When most people think of Tales of the Cocktail, they usually think of the seminars, but that is merely one of the many reasons that one goes there for. Another reason, (and a more exciting one perhaps) to partake in the week-long party that is Tales is to experience the unknown: in this case, spirits. Every year, spirit companies and importers choose Tales to launch new and exciting products, or perhaps give one an opportunity to taste spirits that aren’t available in many States. Today we will discuss two such spirits: one that probably won’t be shown at Tales, and one that definitely will.
Victoria gin, the pièce de résistance of Winchester Cellars, bills itself as the first (and only) premium gin of Canada. You’d think that with Canada’s long standing ties to Britain that they’d be awash with the stuff, but alas, due to prohibitive government, this is not the case. Encased in a gorgeous, thick-glassed, hydrant-plug bottle, Victoria gin is small batch, pot-distilled and reminiscent of better Pacific Northwest gins. Nosing of this impeccably clear spirit gives one juniper quickly followed by citrus. I found that the longer that this gin was allowed to breathe, the more the citrus overcame the juniper, until finally it nosed almost like a lemon vodka (this was over the course of hours). The palate entry is nicely textured, silky and sweet and one would not guess that this gin is 45% ABV. First tastings gave me an earthy woodsy note that made me believe that American juniper was used, but as the opened bottle took in some air, the earthiness dissipated to leave a much better balanced product than when first opened. The gin finishes with good acid and bitter lemon. Overall this is a gin that I would recommend to those that can get their hands on it.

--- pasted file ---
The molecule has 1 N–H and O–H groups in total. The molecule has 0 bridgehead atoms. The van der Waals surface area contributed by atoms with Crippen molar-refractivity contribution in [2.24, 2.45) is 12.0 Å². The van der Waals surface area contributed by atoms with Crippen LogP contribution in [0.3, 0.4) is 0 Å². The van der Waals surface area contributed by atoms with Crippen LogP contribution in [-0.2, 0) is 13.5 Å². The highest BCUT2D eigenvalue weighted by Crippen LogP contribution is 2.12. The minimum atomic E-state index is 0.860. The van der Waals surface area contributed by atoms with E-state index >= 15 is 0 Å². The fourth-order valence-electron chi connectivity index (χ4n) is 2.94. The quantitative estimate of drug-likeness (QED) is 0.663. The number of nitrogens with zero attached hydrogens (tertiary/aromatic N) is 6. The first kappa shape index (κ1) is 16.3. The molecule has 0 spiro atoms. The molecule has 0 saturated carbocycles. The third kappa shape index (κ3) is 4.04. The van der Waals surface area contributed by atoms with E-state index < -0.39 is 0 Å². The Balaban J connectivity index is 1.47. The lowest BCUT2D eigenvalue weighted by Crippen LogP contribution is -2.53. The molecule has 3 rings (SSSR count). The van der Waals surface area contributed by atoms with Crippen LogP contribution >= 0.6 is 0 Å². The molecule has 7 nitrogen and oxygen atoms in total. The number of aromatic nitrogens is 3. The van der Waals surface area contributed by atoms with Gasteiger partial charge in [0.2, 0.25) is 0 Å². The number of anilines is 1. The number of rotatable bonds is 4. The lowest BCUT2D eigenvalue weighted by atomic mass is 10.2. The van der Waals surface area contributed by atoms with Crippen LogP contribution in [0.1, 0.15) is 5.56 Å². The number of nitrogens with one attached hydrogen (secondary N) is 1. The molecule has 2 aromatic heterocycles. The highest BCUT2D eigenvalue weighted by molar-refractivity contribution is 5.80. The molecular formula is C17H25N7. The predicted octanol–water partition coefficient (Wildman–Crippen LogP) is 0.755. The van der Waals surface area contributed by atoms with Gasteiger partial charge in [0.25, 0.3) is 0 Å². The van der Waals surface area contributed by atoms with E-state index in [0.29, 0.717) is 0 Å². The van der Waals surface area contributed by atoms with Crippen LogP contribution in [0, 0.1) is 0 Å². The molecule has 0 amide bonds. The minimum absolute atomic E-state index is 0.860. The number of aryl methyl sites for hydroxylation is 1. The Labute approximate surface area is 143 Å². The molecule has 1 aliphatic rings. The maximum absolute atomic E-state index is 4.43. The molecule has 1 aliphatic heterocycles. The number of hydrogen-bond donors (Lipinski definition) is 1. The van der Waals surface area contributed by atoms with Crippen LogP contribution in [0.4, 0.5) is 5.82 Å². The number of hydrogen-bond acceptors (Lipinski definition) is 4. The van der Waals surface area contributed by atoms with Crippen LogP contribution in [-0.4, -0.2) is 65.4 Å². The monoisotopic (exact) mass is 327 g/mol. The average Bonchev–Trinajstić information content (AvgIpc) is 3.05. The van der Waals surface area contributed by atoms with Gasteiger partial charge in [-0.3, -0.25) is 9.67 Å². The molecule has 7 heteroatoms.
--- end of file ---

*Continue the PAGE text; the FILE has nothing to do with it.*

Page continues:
The second spirit that we’re going to discuss today, is a creation by wunderkind spirit producer Robert Cooper (ok maybe he’s not a child, but he’s younger than me and doing a whole lot more with his life!), of St. Germain fame. Rob has gone back in time to recreate the wonderful, but until now defunct spirit known as Crème Yvette. A hybrid of violette and dark fruit (think cassis and Chambord) crème Yvette was famously known as the “blue” in the Blue Moon and the “sky” in the original Aviation. For the lucky ones out there that are going to Tales of the Cocktail this year, have it be known that it will be there for all to taste and cocktails such as the Aviation, Blue Moon and The Stratosphere will be mixed by yours truly.
UPDATE: due to my inability to read, I had mistakenly thought that Yvette was in the first recipe for the Aviation. It was not, as pointed out to me by Erik Ellestad. A quick check in Hugo Enslin’s 1917 Mixed Drinks confirmed that violette was used, but the Yvette makes a fine sub.
Since we’ve discussed a base spirit and a liqueur, I feel that it is only fitting that we mix a cocktail containing both, don’t you? Today I went to the Stork Club Bar Book, a tome that I’ve always enjoyed, but haven’t pulled from my shelves in well over a year. The beautiful thing about the Stork Club Bar Book, is that not only is it a snap shot in time, but that it also has a section in the book devoted entirely to morning cocktails. Ah, to live in an era where beginning your day with a cocktail was not only socially acceptable, it was damn well civilized! So let’s begin our day with the:
1 ½ oz gin
¾ oz crème Yvette
juice of half a lemon (I used ¾ oz)
1 tsp sugar (I omitted)
white of an egg
shake and serve in a 4 oz wine glass
(as with any egg drink shake hard. see here for more on eggs)
This is a very tasty drink that just wouldn’t have the same effect if one used violette. The teaspoon of sugar is more for texture than sweetness, but may be omitted if one has a drier palate. I’d tell you more about how delicious this is, but instead I think I’ll just keep it to myself and make you go out and buy a bottle of Yvette to find out for yourself. Until then!